Animism– belief or philosophy that the world is full of spirits- this may or may not mean that *everything* has a spirit- but at least it typically includes living things, and often rocks and other natural features. It may also include human-made objects, particularly ones that have a lot of significance and history attached to them.

Now to unpack some baggage attached to this label- the term animism has its origins in anthropology, in older and Western-centric view that more “primitive” cultures first had animism and totemism, before developing polytheism, henotheism, monotheism and then (depending on the person interpreting all this) atheism. Some people reject the use of “animism” for this reason. However, with the rising influence of ecological thought, some people have been developing a philosophy of New Animism, that takes this idea of many spirits seriously and has more respect for indigenous worldviews and their regard for “non-human persons”. I would caution that I have encountered some attitudes on new animist websites that seem to have a Noble Savage or Michael Harner-style “Core Shamanism” influences*. We definitely need to be wary of those ideas!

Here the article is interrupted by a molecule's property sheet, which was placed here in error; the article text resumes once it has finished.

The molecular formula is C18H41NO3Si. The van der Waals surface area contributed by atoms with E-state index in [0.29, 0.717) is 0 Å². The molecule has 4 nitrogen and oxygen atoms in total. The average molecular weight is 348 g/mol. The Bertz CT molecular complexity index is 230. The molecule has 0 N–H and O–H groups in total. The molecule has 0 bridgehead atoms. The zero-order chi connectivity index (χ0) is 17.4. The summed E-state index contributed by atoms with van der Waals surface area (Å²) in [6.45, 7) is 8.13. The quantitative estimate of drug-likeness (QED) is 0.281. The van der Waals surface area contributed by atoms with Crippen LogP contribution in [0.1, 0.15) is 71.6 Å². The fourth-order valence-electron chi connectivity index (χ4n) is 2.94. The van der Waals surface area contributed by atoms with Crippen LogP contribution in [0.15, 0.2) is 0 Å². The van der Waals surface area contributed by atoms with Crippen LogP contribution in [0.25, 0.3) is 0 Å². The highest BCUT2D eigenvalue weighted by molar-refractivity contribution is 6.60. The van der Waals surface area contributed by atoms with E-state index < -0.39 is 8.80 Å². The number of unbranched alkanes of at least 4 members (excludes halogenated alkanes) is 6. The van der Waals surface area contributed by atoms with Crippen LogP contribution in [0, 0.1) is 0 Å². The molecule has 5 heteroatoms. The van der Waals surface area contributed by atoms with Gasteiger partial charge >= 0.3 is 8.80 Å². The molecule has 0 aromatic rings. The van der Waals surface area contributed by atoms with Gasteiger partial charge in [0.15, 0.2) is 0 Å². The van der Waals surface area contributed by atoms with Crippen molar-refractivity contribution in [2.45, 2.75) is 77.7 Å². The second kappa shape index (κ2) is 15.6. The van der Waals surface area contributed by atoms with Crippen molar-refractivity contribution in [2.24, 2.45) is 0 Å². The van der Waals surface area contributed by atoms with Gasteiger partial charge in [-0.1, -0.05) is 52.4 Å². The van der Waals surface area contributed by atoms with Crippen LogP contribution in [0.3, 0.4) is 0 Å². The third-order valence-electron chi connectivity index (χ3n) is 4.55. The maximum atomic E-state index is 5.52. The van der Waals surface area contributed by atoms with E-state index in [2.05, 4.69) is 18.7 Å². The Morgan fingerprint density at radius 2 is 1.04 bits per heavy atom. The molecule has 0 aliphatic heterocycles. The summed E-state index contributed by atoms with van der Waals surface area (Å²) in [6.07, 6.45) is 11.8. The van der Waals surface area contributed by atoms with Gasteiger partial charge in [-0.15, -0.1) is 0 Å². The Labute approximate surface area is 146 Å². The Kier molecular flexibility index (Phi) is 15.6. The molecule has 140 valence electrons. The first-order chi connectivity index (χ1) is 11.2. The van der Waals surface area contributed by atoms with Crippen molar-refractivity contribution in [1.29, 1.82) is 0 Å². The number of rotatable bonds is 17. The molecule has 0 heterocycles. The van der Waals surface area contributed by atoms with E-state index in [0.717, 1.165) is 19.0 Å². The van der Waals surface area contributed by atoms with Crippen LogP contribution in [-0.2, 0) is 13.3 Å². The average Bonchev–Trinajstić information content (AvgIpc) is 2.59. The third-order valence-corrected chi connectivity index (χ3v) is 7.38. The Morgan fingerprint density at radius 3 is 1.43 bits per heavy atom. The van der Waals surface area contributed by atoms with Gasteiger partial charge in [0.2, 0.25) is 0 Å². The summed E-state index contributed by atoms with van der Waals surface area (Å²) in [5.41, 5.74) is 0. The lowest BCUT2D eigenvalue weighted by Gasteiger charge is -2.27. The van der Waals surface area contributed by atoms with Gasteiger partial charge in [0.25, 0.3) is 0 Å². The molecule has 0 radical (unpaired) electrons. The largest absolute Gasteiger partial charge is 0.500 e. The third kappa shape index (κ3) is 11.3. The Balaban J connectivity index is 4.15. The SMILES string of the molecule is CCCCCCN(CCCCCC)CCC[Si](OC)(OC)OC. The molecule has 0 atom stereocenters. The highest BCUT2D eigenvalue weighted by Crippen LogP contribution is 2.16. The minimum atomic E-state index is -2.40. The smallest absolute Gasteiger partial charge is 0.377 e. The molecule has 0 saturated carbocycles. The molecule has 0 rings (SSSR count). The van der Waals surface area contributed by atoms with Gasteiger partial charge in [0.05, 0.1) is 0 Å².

Bioregionalism– a bioregion is an ecologically & geographically defined area that is smaller than an ecozone but larger than an ecoregion and an ecosystem. It is defined by watershed, soil and terrain characteristics. Bioregionalism is an ecological, political and cultural philosophy that considers the role of bioregions as central to making decisions in the best interests of the inhabitants (human & non-human) and the land. Bioregions cross state/provincial and national boundaries, so they can require international cooperation. In the United States & Canada, the bioregion that has developed the strongest identity- even with its own flag and independence movement- is Cascadia, in the Pacific Northwest.